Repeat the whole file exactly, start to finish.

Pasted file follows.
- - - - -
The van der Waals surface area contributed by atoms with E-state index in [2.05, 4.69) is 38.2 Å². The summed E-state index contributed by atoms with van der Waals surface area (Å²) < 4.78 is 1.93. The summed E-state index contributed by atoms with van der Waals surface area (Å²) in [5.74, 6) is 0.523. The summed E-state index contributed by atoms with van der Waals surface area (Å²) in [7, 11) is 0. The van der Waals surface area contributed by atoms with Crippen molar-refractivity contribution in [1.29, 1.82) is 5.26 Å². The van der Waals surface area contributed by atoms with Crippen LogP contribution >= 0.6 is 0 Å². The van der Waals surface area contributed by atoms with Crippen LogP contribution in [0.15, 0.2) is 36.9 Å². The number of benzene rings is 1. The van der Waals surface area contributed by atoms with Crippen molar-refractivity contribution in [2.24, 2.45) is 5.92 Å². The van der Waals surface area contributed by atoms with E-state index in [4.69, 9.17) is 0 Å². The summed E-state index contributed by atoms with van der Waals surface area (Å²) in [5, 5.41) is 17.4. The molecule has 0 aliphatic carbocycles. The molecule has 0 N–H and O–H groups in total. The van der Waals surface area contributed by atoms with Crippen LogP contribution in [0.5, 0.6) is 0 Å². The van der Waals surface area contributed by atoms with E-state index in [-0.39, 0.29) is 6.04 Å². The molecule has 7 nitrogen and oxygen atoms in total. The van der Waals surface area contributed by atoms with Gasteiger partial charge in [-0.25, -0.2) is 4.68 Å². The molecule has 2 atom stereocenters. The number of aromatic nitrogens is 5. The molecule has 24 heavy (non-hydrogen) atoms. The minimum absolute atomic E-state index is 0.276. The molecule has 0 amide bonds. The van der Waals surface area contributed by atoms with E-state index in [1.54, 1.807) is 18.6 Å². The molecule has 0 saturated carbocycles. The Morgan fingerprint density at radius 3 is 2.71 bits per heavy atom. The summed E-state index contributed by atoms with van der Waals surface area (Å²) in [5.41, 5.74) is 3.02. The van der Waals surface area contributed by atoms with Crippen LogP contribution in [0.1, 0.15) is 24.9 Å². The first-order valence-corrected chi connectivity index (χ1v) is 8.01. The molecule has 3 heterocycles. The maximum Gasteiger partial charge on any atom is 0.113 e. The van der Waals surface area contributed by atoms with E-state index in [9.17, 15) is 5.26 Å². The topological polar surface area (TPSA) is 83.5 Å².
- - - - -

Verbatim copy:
The van der Waals surface area contributed by atoms with E-state index in [2.05, 4.69) is 38.2 Å². The summed E-state index contributed by atoms with van der Waals surface area (Å²) < 4.78 is 1.93. The summed E-state index contributed by atoms with van der Waals surface area (Å²) in [5.74, 6) is 0.523. The summed E-state index contributed by atoms with van der Waals surface area (Å²) in [7, 11) is 0. The van der Waals surface area contributed by atoms with Crippen molar-refractivity contribution in [1.29, 1.82) is 5.26 Å². The van der Waals surface area contributed by atoms with Crippen LogP contribution >= 0.6 is 0 Å². The van der Waals surface area contributed by atoms with Crippen LogP contribution in [0.15, 0.2) is 36.9 Å². The number of benzene rings is 1. The van der Waals surface area contributed by atoms with Crippen molar-refractivity contribution in [2.24, 2.45) is 5.92 Å². The van der Waals surface area contributed by atoms with E-state index in [4.69, 9.17) is 0 Å². The summed E-state index contributed by atoms with van der Waals surface area (Å²) in [5, 5.41) is 17.4. The molecule has 0 aliphatic carbocycles. The molecule has 0 N–H and O–H groups in total. The van der Waals surface area contributed by atoms with Crippen LogP contribution in [0.5, 0.6) is 0 Å². The van der Waals surface area contributed by atoms with E-state index in [-0.39, 0.29) is 6.04 Å². The molecule has 7 nitrogen and oxygen atoms in total. The van der Waals surface area contributed by atoms with Gasteiger partial charge in [-0.25, -0.2) is 4.68 Å². The molecule has 2 atom stereocenters. The number of aromatic nitrogens is 5. The molecule has 24 heavy (non-hydrogen) atoms. The minimum absolute atomic E-state index is 0.276. The molecule has 0 amide bonds. The van der Waals surface area contributed by atoms with E-state index in [1.54, 1.807) is 18.6 Å². The molecule has 0 saturated carbocycles. The Morgan fingerprint density at radius 3 is 2.71 bits per heavy atom. The summed E-state index contributed by atoms with van der Waals surface area (Å²) in [5.41, 5.74) is 3.02. The van der Waals surface area contributed by atoms with Crippen LogP contribution in [0.1, 0.15) is 24.9 Å². The first-order valence-corrected chi connectivity index (χ1v) is 8.01. The molecule has 3 heterocycles. The maximum Gasteiger partial charge on any atom is 0.113 e. The van der Waals surface area contributed by atoms with E-state index in [9.17, 15) is 5.26 Å². The topological polar surface area (TPSA) is 83.5 Å².